Stocks have been seriously beat up by the COVID-19 crisis because most of the American economy is based on consumption, and when people stop consuming, money is not made and the economy suffers. Now according to a report from Business Insider, stock markets may take another major hit with a possible massive sell off in May.
Despite a deluge of atrocious economic data, the S&P 500 posted its best monthly increase since 1987, leaving many market participants scratching their heads in disbelief. But not all think the latest push upward has staying power.
Masanari Takada, a macro and quantitative strategist at Nomura, says trend-following strategies — commonly known as CTAs — are propping up the market in unsustainable fashion. And he sees a reckoning on the horizon as Nasdaq 100 futures linger above a key technical threshold.
“We think a key concern here is whether the Nasdaq 100 manages to hold the trigger line that we believe exists at around 8,180,” Takada said. “It appears that CTAs have put a stop to their accumulation of long positions in Nasdaq 100 futures.”
For reference, the Nasdaq traded around 8,700 on Friday, meaning it’s stayed above Nomura’s key technical threshold by a large margin. The chart below shows, however, that CTAs have put a hold on bullish positions in Nasdaq futures, suggesting the run may soon be over.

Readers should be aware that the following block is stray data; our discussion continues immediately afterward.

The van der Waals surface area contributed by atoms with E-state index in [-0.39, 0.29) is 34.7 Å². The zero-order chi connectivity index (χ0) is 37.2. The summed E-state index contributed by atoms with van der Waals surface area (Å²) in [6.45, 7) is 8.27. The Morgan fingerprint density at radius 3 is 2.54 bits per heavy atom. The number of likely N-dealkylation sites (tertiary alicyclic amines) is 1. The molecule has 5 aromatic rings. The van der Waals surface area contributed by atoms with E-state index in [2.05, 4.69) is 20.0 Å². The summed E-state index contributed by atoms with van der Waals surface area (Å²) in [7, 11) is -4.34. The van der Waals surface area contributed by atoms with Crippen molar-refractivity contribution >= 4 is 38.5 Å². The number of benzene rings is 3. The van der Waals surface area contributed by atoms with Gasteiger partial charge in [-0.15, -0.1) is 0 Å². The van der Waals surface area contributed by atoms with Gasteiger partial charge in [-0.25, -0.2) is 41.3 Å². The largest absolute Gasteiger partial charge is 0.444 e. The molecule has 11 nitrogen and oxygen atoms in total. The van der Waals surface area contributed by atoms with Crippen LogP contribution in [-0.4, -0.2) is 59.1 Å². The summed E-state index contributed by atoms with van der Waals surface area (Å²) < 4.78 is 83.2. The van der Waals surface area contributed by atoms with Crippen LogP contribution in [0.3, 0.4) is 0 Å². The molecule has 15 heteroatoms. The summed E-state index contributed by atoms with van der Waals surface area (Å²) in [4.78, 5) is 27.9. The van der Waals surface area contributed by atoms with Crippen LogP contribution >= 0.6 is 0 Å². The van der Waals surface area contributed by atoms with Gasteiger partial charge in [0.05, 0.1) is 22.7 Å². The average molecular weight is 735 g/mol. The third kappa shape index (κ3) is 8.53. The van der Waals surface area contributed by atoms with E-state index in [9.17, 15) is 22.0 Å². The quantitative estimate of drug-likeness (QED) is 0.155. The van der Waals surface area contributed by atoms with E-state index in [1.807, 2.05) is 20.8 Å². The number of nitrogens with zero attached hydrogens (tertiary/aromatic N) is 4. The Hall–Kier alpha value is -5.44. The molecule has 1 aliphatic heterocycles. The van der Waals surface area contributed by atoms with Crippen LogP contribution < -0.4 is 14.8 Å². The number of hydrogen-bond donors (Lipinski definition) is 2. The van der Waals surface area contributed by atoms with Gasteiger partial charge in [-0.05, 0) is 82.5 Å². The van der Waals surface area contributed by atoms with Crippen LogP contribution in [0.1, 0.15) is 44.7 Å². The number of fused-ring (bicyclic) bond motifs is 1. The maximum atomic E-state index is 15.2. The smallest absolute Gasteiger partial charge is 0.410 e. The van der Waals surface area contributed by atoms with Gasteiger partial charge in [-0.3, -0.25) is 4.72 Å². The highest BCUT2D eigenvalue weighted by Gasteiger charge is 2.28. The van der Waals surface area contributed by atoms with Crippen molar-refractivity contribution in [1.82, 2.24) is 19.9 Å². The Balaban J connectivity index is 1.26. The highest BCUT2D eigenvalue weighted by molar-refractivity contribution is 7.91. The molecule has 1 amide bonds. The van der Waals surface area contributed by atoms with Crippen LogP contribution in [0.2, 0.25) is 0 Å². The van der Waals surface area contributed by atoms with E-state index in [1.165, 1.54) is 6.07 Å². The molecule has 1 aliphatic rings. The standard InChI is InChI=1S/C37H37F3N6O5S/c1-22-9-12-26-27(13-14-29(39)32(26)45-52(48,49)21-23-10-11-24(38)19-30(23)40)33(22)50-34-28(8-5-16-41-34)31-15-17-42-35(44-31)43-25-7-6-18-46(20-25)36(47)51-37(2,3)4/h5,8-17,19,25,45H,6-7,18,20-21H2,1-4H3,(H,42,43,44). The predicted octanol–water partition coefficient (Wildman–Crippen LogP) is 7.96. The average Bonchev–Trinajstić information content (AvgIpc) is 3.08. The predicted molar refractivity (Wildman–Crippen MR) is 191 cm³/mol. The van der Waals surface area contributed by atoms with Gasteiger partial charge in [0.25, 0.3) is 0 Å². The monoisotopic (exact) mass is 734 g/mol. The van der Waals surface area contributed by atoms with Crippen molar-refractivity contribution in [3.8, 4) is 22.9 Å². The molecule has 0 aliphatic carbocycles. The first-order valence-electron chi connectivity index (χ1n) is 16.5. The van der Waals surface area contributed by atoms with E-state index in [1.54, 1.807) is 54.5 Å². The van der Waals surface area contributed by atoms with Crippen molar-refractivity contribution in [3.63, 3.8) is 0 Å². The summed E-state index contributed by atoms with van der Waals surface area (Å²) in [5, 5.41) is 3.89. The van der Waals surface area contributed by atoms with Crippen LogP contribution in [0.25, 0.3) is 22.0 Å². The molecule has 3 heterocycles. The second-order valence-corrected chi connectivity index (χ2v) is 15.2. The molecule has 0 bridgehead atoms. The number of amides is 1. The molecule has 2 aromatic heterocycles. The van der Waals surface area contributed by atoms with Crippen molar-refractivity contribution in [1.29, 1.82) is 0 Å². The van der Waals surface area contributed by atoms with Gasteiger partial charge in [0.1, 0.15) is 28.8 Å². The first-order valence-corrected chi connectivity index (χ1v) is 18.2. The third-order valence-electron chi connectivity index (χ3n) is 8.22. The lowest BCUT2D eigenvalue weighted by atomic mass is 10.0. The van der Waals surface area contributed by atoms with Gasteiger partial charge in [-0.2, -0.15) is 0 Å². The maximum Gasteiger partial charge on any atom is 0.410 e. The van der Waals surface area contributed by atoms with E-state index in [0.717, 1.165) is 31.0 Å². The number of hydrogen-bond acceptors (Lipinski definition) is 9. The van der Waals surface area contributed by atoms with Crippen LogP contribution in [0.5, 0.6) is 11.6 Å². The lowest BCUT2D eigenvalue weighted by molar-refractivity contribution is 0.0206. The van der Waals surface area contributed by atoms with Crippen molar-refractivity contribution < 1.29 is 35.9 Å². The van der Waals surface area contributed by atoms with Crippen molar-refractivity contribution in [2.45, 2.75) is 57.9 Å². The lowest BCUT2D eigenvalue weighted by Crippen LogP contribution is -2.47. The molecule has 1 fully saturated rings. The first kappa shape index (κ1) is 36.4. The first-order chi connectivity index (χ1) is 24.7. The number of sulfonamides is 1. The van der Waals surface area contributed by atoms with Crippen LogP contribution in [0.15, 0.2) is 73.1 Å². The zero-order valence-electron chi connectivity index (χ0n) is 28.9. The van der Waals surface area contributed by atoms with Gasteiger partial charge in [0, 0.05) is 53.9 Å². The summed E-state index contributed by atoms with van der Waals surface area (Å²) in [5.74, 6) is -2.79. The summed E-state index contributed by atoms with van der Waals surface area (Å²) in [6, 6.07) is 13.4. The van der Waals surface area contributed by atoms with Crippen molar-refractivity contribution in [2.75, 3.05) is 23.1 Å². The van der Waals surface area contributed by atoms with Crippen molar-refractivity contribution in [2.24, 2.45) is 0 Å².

Takada ultimately thinks buying power may start to dwindle in the near future as much of the equity appreciation in April was attributed to these CTAs and trend-followers — which now represent a weak hand in the market.
“In terms of technical patterns, we think that CTAs may take another stab at chasing the market up starting around April 29, provided that the index stays above this line,” he said. That’s a situation that’s since transpired.
Takada continued: “However, if such an upside attempt were to fail to squeeze some investors out of shorts or convince others to stake out fresh longs, we would expect the buying pressure generated by these CTAs on their own in the US equity market to fizzle out on or around May 8.
“This would imply a need to brace for selling in tune with the ‘sell in May’ adage.” (source)
Will there be a sell off in may? It is possible. One can only guess what will happen at this point.
The biggest trend that one can bring away from this is that now is a pretty bad time to get involved in stocks because the markets are very very unstable. If anything, it is a time to move towards security in the form of hard assets such as tangible things, not investing in companies whose success or failure because of the ensuing bailouts are now elected by bureaucracy at the halls of the Federal Reserve Bank.